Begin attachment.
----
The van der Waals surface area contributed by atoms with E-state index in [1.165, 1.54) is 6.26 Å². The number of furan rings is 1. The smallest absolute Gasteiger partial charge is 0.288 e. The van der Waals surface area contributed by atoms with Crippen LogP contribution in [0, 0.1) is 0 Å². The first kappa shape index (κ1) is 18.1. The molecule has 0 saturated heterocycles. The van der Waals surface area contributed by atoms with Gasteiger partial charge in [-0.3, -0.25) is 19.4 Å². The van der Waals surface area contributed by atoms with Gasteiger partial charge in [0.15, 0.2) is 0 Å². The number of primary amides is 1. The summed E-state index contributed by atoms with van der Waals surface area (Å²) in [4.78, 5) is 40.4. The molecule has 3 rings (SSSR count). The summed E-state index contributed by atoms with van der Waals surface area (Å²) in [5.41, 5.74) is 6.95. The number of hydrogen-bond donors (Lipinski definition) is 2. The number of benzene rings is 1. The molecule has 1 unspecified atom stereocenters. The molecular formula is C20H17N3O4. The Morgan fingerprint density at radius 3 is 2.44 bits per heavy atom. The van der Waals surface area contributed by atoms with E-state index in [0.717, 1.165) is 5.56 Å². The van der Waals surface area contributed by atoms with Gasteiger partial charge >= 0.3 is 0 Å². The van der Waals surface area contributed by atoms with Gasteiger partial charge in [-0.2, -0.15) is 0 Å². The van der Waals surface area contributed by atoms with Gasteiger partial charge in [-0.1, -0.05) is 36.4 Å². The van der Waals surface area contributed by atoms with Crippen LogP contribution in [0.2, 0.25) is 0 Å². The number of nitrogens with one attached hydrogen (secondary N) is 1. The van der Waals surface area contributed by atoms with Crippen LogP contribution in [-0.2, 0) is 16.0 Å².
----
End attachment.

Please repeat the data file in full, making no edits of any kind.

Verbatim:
The van der Waals surface area contributed by atoms with E-state index in [1.165, 1.54) is 6.26 Å². The number of furan rings is 1. The smallest absolute Gasteiger partial charge is 0.288 e. The van der Waals surface area contributed by atoms with Crippen LogP contribution in [0, 0.1) is 0 Å². The first kappa shape index (κ1) is 18.1. The molecule has 0 saturated heterocycles. The van der Waals surface area contributed by atoms with Gasteiger partial charge in [-0.3, -0.25) is 19.4 Å². The van der Waals surface area contributed by atoms with Gasteiger partial charge in [0.15, 0.2) is 0 Å². The number of primary amides is 1. The summed E-state index contributed by atoms with van der Waals surface area (Å²) in [4.78, 5) is 40.4. The molecule has 3 rings (SSSR count). The summed E-state index contributed by atoms with van der Waals surface area (Å²) in [5.41, 5.74) is 6.95. The number of hydrogen-bond donors (Lipinski definition) is 2. The number of benzene rings is 1. The molecule has 1 unspecified atom stereocenters. The molecular formula is C20H17N3O4. The Morgan fingerprint density at radius 3 is 2.44 bits per heavy atom. The van der Waals surface area contributed by atoms with E-state index in [0.717, 1.165) is 5.56 Å². The van der Waals surface area contributed by atoms with Gasteiger partial charge >= 0.3 is 0 Å². The van der Waals surface area contributed by atoms with Gasteiger partial charge in [-0.2, -0.15) is 0 Å². The van der Waals surface area contributed by atoms with Gasteiger partial charge in [-0.1, -0.05) is 36.4 Å². The van der Waals surface area contributed by atoms with Crippen LogP contribution in [0.2, 0.25) is 0 Å². The number of nitrogens with one attached hydrogen (secondary N) is 1. The van der Waals surface area contributed by atoms with Crippen LogP contribution in [-0.2, 0) is 16.0 Å².